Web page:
A high-end health and fitness app integrates the features of two or more categories to give end-to-end fitness solutions. However, new players should stick to any one category for ensuring better penetration in the fitness app domain. Also, feature integration is proportional to the development duration and the cost of an app, and therefore, it is advisable to start with minimum necessary features.

Most Sought After Features of Health and Fitness Apps

Here we describe a few noteworthy features to be included in the tailored health and fitness mobile app to attract and retain more people:

Users hate a lengthy and complex registration process. You need to enable the first-time users to create their account with social media accounts. Or, you can make the entire process short and simple by asking for name, email id, and mobile number. The app will send the verification code (OTP) to the given mobile number, and the user gets registered.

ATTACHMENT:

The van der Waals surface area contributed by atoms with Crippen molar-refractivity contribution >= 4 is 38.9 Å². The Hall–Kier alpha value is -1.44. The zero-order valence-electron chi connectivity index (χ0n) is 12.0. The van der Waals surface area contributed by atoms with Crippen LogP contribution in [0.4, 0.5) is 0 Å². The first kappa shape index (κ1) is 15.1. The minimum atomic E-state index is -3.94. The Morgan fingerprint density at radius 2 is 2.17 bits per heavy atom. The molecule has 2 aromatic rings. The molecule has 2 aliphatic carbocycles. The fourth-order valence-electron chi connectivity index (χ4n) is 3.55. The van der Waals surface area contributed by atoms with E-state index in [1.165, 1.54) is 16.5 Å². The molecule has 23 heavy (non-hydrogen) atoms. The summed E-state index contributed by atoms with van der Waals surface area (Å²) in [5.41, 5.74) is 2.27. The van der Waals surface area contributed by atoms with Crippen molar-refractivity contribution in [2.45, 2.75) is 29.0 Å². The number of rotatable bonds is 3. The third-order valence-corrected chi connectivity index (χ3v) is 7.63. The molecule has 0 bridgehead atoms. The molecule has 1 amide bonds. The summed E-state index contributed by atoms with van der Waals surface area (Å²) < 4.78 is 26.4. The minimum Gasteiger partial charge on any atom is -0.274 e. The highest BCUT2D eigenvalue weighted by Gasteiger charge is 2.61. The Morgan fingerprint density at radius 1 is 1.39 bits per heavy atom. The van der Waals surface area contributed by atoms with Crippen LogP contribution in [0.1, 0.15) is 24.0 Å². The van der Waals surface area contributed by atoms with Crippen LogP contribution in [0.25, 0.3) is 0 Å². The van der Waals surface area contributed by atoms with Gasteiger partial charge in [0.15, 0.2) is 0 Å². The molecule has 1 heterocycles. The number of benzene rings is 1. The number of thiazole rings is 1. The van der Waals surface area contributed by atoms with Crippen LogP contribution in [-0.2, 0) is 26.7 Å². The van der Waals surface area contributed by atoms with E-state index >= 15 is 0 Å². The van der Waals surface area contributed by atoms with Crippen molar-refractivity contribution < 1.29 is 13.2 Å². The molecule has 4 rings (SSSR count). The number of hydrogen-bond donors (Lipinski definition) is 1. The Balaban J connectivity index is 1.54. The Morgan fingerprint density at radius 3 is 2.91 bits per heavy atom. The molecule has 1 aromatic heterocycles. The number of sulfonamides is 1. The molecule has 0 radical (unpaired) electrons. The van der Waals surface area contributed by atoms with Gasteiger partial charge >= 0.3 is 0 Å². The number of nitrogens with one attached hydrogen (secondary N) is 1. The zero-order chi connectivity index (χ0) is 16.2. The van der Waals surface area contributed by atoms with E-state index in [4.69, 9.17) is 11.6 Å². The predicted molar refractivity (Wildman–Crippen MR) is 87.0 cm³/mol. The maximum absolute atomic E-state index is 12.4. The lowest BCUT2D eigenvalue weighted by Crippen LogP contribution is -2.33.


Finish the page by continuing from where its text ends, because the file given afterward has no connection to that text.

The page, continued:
The second most important feature is a user profile. Here, the users enter their personal data like age, weight, etc. You can make the profile stronger and inclusive to give your users all types of personal information at a stretch. Also, in future, if you want to add functionalities related to healthcare in your fitness app, the detailed user profile can help you a lot.

From signing up to sharing fitness-related activities, the social media integration can serve many objectives for your app users. You can also get a social media advantage as the users spread a good word on their social accounts for your app. The social media integration can also boost the online search for your application.